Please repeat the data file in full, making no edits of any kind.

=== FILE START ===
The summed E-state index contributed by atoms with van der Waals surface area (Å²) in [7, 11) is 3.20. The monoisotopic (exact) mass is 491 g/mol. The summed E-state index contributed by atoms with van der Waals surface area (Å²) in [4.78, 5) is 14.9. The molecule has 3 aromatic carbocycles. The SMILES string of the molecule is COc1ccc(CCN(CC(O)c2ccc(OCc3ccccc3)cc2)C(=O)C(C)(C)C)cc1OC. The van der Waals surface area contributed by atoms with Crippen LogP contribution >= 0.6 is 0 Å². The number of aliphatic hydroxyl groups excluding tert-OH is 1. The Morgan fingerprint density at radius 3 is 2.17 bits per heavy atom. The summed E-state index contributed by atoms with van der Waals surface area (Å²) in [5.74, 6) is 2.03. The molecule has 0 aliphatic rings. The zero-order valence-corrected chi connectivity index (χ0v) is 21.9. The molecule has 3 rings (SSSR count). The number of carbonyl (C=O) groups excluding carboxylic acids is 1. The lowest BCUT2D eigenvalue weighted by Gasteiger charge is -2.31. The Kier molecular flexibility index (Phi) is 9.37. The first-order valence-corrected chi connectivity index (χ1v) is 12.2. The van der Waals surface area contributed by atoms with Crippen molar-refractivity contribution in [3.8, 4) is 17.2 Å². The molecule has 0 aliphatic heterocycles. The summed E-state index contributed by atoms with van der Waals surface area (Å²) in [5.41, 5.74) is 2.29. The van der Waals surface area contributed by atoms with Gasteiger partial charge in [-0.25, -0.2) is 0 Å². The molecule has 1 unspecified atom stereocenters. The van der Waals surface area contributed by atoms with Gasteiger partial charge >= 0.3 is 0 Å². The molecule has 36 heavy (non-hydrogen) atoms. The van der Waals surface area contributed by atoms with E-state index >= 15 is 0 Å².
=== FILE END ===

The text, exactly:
The summed E-state index contributed by atoms with van der Waals surface area (Å²) in [7, 11) is 3.20. The monoisotopic (exact) mass is 491 g/mol. The summed E-state index contributed by atoms with van der Waals surface area (Å²) in [4.78, 5) is 14.9. The molecule has 3 aromatic carbocycles. The SMILES string of the molecule is COc1ccc(CCN(CC(O)c2ccc(OCc3ccccc3)cc2)C(=O)C(C)(C)C)cc1OC. The van der Waals surface area contributed by atoms with Crippen LogP contribution >= 0.6 is 0 Å². The number of aliphatic hydroxyl groups excluding tert-OH is 1. The Morgan fingerprint density at radius 3 is 2.17 bits per heavy atom. The summed E-state index contributed by atoms with van der Waals surface area (Å²) in [5.74, 6) is 2.03. The molecule has 0 aliphatic rings. The zero-order valence-corrected chi connectivity index (χ0v) is 21.9. The molecule has 3 rings (SSSR count). The number of carbonyl (C=O) groups excluding carboxylic acids is 1. The lowest BCUT2D eigenvalue weighted by Gasteiger charge is -2.31. The Kier molecular flexibility index (Phi) is 9.37. The first-order valence-corrected chi connectivity index (χ1v) is 12.2. The van der Waals surface area contributed by atoms with Crippen molar-refractivity contribution in [3.8, 4) is 17.2 Å². The molecule has 0 aliphatic heterocycles. The summed E-state index contributed by atoms with van der Waals surface area (Å²) in [5.41, 5.74) is 2.29. The van der Waals surface area contributed by atoms with Gasteiger partial charge in [-0.25, -0.2) is 0 Å². The molecule has 1 unspecified atom stereocenters. The van der Waals surface area contributed by atoms with Gasteiger partial charge >= 0.3 is 0 Å². The molecule has 36 heavy (non-hydrogen) atoms. The van der Waals surface area contributed by atoms with E-state index >= 15 is 0 Å².